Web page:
Becoming Bolder: In WOrds & Actions

I used to be ashamed to talk about God.

I remember it so clearly when I first started figuring this “God thing” out and going to church. Finding God was this compartment of my life that I wanted to mean everything but I was also unwilling to share it with anyone. I didn’t want people to think I was weird or strange. I didn’t want to stand out.

As I have grown deeper in my faith, I realize I can’t help but bring God up in conversations. God is the reason I have patience. God is the reason I can juggle so many tasks at once. God is the reason I can get out of bed in the morning even when I'm dealing with depression or anxiety.

As I have handed over all the compartments of my life to God-- little by little and one by one-- He has helped me become stronger and better in every area. At some point, I had to be willing to get over myself and actually talk about the progress.

I look up to John the Baptist a lot and I refer back to him whenever I am feeling fearful or need a reminder to be courageous with my life. John the Baptist knew his role. He spoke about God and his mission in God bluntly. He knew He wasn’t God. He knew there was a single task he’d been created for and he lived it fully until the end. I want to be like that.

So how do we become bolder with our lives and our talk in 2017?

1. Possess a Fearless Honesty

John possessed a fearless honesty. As Jesus’ baptism marked the beginning of his ministry, it also marked the beginning of the end of John’s ministry. John wasn’t phased by that. He wasn’t prideful. He wasn’t jealous. He knew exactly what was at stake as Jesus stepped into his role and the fullness of his teaching.

Possessing a fearless honesty means you are willing to talk about the hard stuff even when it feels uncomfortable. A lot of times, we don’t even realize who in our lives need to be lifted up because we are too busy sharing everything but the stuff that actually matters to us. If we could possess a fearless honesty then we would spend less time talking about stuff that is going to fade and more time digging deep and getting real with one another. God can float in the shallow end of the pool, but His miracles are greatest when you are willing to dive in the deep end.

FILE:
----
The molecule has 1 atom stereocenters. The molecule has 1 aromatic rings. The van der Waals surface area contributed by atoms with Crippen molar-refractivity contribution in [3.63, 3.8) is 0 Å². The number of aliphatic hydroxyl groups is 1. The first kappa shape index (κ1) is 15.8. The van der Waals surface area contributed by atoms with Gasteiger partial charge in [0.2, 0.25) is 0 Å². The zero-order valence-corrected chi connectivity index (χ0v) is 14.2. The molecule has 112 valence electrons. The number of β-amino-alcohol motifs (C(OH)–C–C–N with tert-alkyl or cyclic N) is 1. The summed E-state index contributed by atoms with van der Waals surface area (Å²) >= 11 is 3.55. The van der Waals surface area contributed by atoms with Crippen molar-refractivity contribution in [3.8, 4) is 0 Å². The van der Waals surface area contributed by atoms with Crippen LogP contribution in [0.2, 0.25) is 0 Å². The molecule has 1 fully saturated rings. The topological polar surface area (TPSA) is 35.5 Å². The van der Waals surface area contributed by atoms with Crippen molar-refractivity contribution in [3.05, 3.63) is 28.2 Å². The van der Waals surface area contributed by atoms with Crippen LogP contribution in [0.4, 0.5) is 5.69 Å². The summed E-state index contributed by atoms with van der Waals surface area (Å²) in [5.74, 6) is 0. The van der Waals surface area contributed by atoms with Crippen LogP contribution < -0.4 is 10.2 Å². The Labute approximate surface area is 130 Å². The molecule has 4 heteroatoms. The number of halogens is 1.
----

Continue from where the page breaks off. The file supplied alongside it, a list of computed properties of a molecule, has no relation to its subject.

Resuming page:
2.  Be Willing To Decrease

In John 3, John the Baptist says flat-out, “I’m not it. I’m not meant to be the center of attention.” He tells his disciples he was sent ahead to make way for the bridegroom. “He must increase, but I must decrease.”

My heart needs this reminder constantly: you are not the center of the universe.

You are not the most important. You are not the end. You are not the beginning. That’s God. If I want to be open to what God has for me then I also have to be open to decreasing. I have to be willing to get small and do the small stuff that is required of me to make sure someone else sees Jesus.

I stick close to writer Flannery O’Connor’s words she wrote into her prayer journal during her lifetime: “Dear God, I cannot love Thee the way I want to. You are the slim crescent of a moon that I see and myself is the earth’s shadow that keeps me from seeing all the moon. Please help me to push myself aside.

The world likes to tell us that we must be front, center, and always impressive. The gospel is a different story. Gospel-living requires us to get smaller as we go so that God can be amplified. Smallness is where the real work happens. Smallness is where we learn what we are made up of. Smallness is where our actions trump our words. In our smallness, our message for His glory becomes bolder and real.

3. Have a Single-Minded Mission.

It’s easy to get side-tracked and lose sight of a mission or a goal. For instance, resolutions we all make at the start of a New Year. I think those resolutions rarely ever come to fruition because we set too many goals instead of focusing on one single area or a single goal within each area of our lives that matters most to us.

Having a single-minded mission is essential. John the Baptist knew this. He carried out his mission. He stayed focused. Chances are, he placed aside bad habits to foster discipline and become stronger in his mission. We should be doing the same. Bold leaders are clear and decisive. When you have a target, you know where to aim. You know what to say “yes” to. You know what to steer clear of.

At first, you might think a single mission isn’t big or grand enough. However, a single mission-- lived right-- should take up your entire life. It should leave you poured out but also full, always reaching up to heaven for the lighter load. A single-minded mission doesn’t mean you’re not ambitious enough, it means the mission finally means enough to put all you have towards it.

Hannah Brencher

Hannah Brencher founded the global organization More Love Letters in 2011 and cofounded If You Find This Email in 2015. Her memoir “If You Find This Letter” is now in bookstores across the country.  Connect with her on Twitter.   


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